Article

Mercury Cycling in Stream Ecosystems. 1. Water Column Chemistry and Transport

U.S. Geological Survey, 2280 Woodale Drive, Mounds View, Minnesota 55112, USA.
Environmental Science and Technology (Impact Factor: 5.48). 05/2009; 43(8):2720-5. DOI: 10.1021/es802694n
Source: PubMed

ABSTRACT This paper is freely available via Open Access: http://pubs.acs.org/doi/abs/10.1021/es802694n

We studied total mercury (THg) and methylmercury (MeHg) in eight streams, located in Oregon, Wisconsin, and Florida, that span large ranges in climate, landscape characteristics, atmospheric Hg deposition, and water chemistry. While atmospheric deposition was the source of Hg at each site, basin characteristics appeared to mediate this source by providing controls on methylation and fluvial THg and MeHg transport. Instantaneous concentrations of filtered total mercury (FTHg) and filtered methylmercury (FMeHg) exhibited strong positive correlations with both dissolved organic carbon (DOC) concentrations and streamflow for most streams, whereas mean FTHg and FMeHg concentrations were correlated with wetland density of the basins. For all streams combined, whole water concentrations (sum of filtered and particulate forms) of THg and MeHg correlated strongly with DOC and suspended sediment concentrations in the water column.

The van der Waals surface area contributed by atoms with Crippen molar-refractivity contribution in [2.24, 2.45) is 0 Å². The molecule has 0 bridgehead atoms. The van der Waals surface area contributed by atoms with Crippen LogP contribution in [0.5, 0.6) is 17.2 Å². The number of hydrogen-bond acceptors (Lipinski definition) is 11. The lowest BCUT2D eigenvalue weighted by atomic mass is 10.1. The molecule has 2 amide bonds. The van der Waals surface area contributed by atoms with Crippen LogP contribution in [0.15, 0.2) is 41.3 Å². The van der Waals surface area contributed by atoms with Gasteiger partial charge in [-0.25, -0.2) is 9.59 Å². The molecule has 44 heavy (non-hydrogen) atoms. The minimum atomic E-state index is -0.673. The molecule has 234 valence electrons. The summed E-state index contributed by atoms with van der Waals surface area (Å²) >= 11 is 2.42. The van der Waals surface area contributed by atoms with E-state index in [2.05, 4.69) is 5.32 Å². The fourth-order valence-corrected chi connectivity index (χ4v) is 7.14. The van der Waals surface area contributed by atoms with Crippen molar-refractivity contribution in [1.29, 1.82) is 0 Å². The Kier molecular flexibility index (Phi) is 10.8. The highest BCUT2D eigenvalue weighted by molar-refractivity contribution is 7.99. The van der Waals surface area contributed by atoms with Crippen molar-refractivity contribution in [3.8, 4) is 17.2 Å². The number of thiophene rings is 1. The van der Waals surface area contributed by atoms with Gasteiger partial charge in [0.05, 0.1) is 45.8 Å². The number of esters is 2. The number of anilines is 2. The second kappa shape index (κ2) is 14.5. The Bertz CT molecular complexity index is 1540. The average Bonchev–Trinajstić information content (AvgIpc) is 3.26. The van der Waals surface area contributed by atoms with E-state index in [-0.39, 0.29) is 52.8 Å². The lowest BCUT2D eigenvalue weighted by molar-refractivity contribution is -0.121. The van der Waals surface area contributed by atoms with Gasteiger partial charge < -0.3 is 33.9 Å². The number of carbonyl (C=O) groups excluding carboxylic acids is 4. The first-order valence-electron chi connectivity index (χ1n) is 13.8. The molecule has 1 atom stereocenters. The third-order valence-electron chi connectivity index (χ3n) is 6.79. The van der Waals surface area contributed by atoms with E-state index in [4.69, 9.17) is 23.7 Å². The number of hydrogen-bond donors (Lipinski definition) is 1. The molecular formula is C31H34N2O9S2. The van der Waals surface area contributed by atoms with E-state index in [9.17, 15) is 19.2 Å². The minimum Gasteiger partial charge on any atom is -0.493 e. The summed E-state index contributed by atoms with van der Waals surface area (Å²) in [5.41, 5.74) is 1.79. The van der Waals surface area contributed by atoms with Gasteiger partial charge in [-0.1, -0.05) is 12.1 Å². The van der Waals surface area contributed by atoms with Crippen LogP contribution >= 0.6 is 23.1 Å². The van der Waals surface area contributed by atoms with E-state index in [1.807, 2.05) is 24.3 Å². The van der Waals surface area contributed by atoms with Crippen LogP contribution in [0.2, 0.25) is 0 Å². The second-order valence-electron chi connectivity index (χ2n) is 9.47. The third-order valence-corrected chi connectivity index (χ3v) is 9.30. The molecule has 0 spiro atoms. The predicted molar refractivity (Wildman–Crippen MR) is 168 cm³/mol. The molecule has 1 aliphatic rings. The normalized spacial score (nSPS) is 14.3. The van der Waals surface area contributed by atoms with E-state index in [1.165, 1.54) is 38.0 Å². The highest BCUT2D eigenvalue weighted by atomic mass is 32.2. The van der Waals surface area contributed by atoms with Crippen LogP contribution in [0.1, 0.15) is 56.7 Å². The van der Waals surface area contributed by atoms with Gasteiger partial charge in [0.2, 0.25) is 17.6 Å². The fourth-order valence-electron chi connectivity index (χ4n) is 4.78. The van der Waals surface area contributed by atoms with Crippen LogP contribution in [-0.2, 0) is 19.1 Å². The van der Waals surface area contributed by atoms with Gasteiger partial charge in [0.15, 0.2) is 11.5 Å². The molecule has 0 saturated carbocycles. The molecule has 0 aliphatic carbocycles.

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    • "deposition, mobilization from watersheds and groundwater discharges (Johannesson and Neumann, 2013). Several authors suggested that mobilized Hg leaves the watershed as Hg(II) complexed to dissolved organic carbon (DOC) compounds through overland flow and, to a lesser extent, groundwater flow (Krabbenhoft et al., 1995; Babiarz et al., 2003; Brigham et al., 2009; Bradley et al., 2012; Lamborg et al., 2013). Although several investigations have studied Hg cycling in continental aquifers (Dooley, 1992; Krabbenhoft and Babiarz, 1992; Krabbenhoft et al., 1995; Bollen et al., 2008; Bagnato et al., 2009; Bradley et al., 2012; Johannesson and Neumann, 2013; Lamborg et al., 2013; Guédron et al., 2014) our knowledge related to Hg reactivity, mobility and speciation in groundwater remains limited. "